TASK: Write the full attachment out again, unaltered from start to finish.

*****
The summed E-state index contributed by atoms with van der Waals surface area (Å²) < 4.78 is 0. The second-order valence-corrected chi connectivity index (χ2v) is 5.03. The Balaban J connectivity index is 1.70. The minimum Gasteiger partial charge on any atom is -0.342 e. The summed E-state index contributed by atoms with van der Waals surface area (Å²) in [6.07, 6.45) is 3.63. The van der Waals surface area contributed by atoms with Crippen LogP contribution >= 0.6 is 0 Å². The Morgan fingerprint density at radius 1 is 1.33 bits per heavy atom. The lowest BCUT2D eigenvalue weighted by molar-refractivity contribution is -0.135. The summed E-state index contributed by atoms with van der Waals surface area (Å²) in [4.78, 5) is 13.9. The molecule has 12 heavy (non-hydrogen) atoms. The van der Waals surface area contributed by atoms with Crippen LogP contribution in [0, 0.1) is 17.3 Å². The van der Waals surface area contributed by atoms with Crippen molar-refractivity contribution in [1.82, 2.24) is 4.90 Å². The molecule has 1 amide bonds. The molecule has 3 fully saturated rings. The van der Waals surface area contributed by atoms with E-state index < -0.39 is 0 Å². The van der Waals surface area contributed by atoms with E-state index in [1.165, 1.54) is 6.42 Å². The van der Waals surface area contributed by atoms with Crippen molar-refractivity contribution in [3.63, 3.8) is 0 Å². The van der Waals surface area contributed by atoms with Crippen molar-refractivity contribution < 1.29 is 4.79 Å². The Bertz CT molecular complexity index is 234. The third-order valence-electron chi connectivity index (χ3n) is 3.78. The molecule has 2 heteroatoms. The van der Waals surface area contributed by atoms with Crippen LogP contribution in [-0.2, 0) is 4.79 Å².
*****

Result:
The summed E-state index contributed by atoms with van der Waals surface area (Å²) < 4.78 is 0. The second-order valence-corrected chi connectivity index (χ2v) is 5.03. The Balaban J connectivity index is 1.70. The minimum Gasteiger partial charge on any atom is -0.342 e. The summed E-state index contributed by atoms with van der Waals surface area (Å²) in [6.07, 6.45) is 3.63. The van der Waals surface area contributed by atoms with Crippen LogP contribution >= 0.6 is 0 Å². The Morgan fingerprint density at radius 1 is 1.33 bits per heavy atom. The lowest BCUT2D eigenvalue weighted by molar-refractivity contribution is -0.135. The summed E-state index contributed by atoms with van der Waals surface area (Å²) in [4.78, 5) is 13.9. The molecule has 12 heavy (non-hydrogen) atoms. The van der Waals surface area contributed by atoms with Crippen LogP contribution in [0, 0.1) is 17.3 Å². The van der Waals surface area contributed by atoms with Crippen molar-refractivity contribution in [1.82, 2.24) is 4.90 Å². The molecule has 1 amide bonds. The molecule has 3 fully saturated rings. The van der Waals surface area contributed by atoms with E-state index < -0.39 is 0 Å². The van der Waals surface area contributed by atoms with E-state index in [1.165, 1.54) is 6.42 Å². The van der Waals surface area contributed by atoms with Crippen molar-refractivity contribution in [3.63, 3.8) is 0 Å². The van der Waals surface area contributed by atoms with Crippen molar-refractivity contribution < 1.29 is 4.79 Å². The Bertz CT molecular complexity index is 234. The third-order valence-electron chi connectivity index (χ3n) is 3.78. The molecule has 2 heteroatoms. The van der Waals surface area contributed by atoms with Crippen LogP contribution in [-0.2, 0) is 4.79 Å².